What are Conservative Experts Saying About Breaking Through the Debt Ceiling?

Oct 7, 2013Mike Konczal

There was a fantastic piece in The Atlantic back in 2000 about psychiatrists dealing with people who wanted to have their limbs cut off because it would make them feel more like themselves to be amputees. The doctors’ big dilemma was whether or not to treat “apotemnophilia” as a diagnosable mental illness. If they engaged with it as a mental illness that existed and was recognized by the medical community, they ran the risk of encouraging more patients to identify with it.

I have the same feelings about engaging in a debate over whether or not breaching the debt ceiling matters. I don’t want it to become a debate that people have, because it will get coded as yet another partisan thing pundits fight about, and thus reduce the seriousness with which we should regard the situation. That, in turn, could make a default even more likely. This is a problem we face because of the he-said/she-said coverage of political topics in most U.S. media.

Right now, many House Tea Party members believe that a default is impossible because we can prioritize interest payments to go first. There have been really great pieces written lately about going through the debt ceiling and what it would mean for the economy; Kevin Roose, Greg Ip, and Matthew O’Brien have pieces that are particularly worth your time.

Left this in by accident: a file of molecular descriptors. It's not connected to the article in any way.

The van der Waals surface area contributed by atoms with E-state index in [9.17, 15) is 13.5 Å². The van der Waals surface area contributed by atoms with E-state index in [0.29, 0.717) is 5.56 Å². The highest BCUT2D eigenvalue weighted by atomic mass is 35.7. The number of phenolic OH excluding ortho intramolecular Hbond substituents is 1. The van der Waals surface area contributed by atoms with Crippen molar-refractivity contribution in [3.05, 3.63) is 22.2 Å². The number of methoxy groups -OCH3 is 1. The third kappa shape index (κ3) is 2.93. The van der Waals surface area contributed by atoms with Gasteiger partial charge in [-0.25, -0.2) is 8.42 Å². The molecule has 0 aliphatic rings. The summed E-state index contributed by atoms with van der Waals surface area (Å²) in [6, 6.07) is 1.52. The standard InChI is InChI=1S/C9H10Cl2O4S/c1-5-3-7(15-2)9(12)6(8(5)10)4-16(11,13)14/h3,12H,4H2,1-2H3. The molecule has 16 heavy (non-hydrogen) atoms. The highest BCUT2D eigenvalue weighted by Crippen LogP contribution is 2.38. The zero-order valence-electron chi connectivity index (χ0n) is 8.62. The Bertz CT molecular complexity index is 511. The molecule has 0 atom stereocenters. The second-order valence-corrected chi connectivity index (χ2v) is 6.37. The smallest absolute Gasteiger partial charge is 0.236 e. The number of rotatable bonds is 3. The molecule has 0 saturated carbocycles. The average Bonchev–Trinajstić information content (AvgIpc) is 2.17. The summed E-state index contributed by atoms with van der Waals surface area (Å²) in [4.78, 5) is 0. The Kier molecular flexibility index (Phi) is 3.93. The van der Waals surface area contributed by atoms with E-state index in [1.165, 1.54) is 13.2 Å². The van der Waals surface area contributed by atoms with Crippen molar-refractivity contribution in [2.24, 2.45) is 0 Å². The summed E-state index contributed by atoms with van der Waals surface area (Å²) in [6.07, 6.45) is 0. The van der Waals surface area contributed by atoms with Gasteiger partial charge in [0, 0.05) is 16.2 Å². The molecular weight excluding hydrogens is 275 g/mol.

At a baseline, what they tell us is that even if that kind of prioritizing is possible, the legality is in doubt, we could still miss a payment, the economy would go into a recession from the sudden collapse of spending, and even flirting with this possibility has a bad effect on the economy. We also simply don’t know if prioritizing would work.

But I wanted to get a sense of what the right wing is hearing on this topic. In order to do that, I contacted three major conservative think tanks to ask for a comment from their experts “about the economic consequences of the government defaulting on its debt if it goes through the debt ceiling.” Here’s what I got.

Heritage

The Heritage Foundation immediately responded with a quote from this post, stating, “Congress still has some time and options. Even if the debt limit is not raised by mid-October, Boccia writes, ‘the Treasury would not necessarily default on debt obligations,’ as it can ‘reasonably be expected to prioritize principal and interest payments on the national debt, protecting the full faith and credit of the United States above all other spending.’”

They added, “In other words, risk of a default is practically nil—unless the President and Treasury choose to default, an unprecedented and almost inconceivable course of action.”

In short, Heritage’s position is that if there’s a default, it will be because the president chooses to default.

Cato Institute

The Cato Institute put me in touch with their senior fellow Dan Mitchell, who said, “I think the likelihood of an actual default is zero, or as close to zero as you can possibly get, for the simple reason that the Treasury Department has plenty of competent people who would somehow figure out how to prioritize payments.”